Pushpa Basnet runs a residential facility, Butterfly Home, for children of prisoners in Nepal

“When my children tell me ‘Mamu we want shoes’, I say ‘okay’ and go and get them. In childhood they should have everything,” says Pushpa Basnet of her ‘children’. Only that Pushpa’s ‘children’ are not her biological children, the parents of these children are incarcerated in various prisons in Nepal.

The Nepalese social activist is the founder of Early Childhood Development Centre (ECDC) and the Butterfly Home. She won last year’s CNN Hero of the Year award for her work. “The award helped a lot. Especially in getting the money to buy land where I can build a larger home for my children,” she says. An INK Fellow, Pushpa was in Kochi to speak at INK 2013.

By chance

Suspended from college for a year, as an under graduate for bunking, where she was pursuing a degree in social work, Pushpa says starting a day care for prisoner’s children was not something she had planned.

A chance visit to a jail where she saw children with their parents set her thinking about creating a different atmosphere for them, away from the confines of the jails. She hired a tiny apartment, decked it up with balloons, filled it up with toys and everything else that would be needed for children in a day care. There were the bureaucratic hassles till a visit by the jail warden changed everything.

She laughs, smiles, chuckles…she conveys a sense of happiness. “The first day all these children came, they were excited with everything that they saw. I was also happy and then they started crying wanting to go back. That was the one time when I felt ‘why did I get into this?’” she says with a laugh. But that was a long time ago.

Today her pet project, Butterfly Home, is a residential facility with 45 children, while the kindergarten has eight children. She provides for these children as a parent would. Pushpa stays with the children and has around 10-12 people assisting her.

She focuses on jails which are in the suburbs of Kathmandu and but not from Kathmandu. “There are many people doing this there and I want to stay away from the whole NGO thing happening there.”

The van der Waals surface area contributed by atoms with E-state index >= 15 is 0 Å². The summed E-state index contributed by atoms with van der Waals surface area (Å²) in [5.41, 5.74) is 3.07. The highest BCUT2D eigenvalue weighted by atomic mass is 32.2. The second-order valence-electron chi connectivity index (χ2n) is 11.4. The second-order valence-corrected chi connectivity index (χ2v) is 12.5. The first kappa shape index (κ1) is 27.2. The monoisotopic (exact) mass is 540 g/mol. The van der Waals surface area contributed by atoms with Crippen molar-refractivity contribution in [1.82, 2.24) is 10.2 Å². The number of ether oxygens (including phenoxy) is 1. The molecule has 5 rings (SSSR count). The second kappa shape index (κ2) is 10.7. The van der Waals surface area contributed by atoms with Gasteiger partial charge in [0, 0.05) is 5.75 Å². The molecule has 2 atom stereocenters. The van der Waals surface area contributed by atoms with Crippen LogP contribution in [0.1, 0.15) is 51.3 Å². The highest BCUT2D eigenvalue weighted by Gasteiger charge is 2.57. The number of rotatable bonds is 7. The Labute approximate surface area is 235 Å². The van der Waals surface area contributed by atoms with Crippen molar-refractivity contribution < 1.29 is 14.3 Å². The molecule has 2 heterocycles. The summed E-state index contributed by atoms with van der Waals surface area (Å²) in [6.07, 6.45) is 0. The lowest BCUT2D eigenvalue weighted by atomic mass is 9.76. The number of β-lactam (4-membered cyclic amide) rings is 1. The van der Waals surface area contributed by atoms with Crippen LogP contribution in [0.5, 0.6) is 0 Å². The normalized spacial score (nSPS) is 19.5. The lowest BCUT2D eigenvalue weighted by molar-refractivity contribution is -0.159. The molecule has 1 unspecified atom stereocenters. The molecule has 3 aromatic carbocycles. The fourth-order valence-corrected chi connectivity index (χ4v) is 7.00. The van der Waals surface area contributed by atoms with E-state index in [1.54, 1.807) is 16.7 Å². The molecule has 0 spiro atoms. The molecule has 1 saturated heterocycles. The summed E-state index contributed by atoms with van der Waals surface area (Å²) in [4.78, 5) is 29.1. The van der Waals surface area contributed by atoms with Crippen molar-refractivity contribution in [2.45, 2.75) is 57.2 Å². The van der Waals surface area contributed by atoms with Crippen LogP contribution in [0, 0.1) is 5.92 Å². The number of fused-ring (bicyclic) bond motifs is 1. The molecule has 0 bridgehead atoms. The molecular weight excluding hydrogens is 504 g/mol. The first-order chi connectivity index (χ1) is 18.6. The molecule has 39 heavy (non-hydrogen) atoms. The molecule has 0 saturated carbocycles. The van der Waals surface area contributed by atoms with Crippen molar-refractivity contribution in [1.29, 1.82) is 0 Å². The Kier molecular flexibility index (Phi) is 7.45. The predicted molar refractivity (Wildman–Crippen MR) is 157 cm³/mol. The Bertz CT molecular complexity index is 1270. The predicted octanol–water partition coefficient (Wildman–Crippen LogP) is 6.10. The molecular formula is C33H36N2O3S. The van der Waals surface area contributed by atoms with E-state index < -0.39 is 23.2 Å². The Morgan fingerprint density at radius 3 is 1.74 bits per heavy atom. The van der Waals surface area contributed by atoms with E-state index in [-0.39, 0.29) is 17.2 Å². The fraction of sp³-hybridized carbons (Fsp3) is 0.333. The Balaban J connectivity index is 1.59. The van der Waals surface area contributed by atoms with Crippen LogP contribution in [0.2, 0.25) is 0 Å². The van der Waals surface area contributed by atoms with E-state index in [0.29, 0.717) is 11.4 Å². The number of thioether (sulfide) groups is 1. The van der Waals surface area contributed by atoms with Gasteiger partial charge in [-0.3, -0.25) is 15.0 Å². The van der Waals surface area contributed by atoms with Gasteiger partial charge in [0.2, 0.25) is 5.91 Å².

Donations are an aspect of her work. Hefty donations are not hard to come by, but Pushpa has no such needs. Money and donations are important, she agrees, but not at the cost of giving up her say. She has a sponsor, the Glasswater Foundation, which trusts her and provides unconditional support.

“Also if there is too much money in the bank, the brain will not work. This way I keep thinking of ways and means to generate funds.” Butterfly Handicrafts and farmer’s markets are all part of this exercise in thinking and being creative in generating funds.

She is driven by the belief that genes don’t matter; what matters is how each child is nurtured. “People told me that their blood is bad and they will be bad. Nothing. It is all about the environment, how they are nurtured. They are like caterpillars who when nourished will turn into beautiful butterflies.”

The Butterfly Home is a temporary stop for these children. When the parents or the mother are released they would, naturally, want to take their child or children away. It is a painful, but an unavoidable fact. “I wish that the children wouldn’t go because they are used to a particular lifestyle here. After spending a few years with us, they are going back to a very different situation,” she says. She has even made provisions for women fresh out of prison, at their most vulnerable, to stay with her.

At 30, she has been able to change many lives but her one regret is that she doesn’t spend enough time with her parents. “My parents and sister have been very supportive, even when I was suspended. My father wanted me to go back and complete my education which I haven’t. But it is ok, I know they are proud of me. Though I wouldn’t recommend getting suspended to anybody.”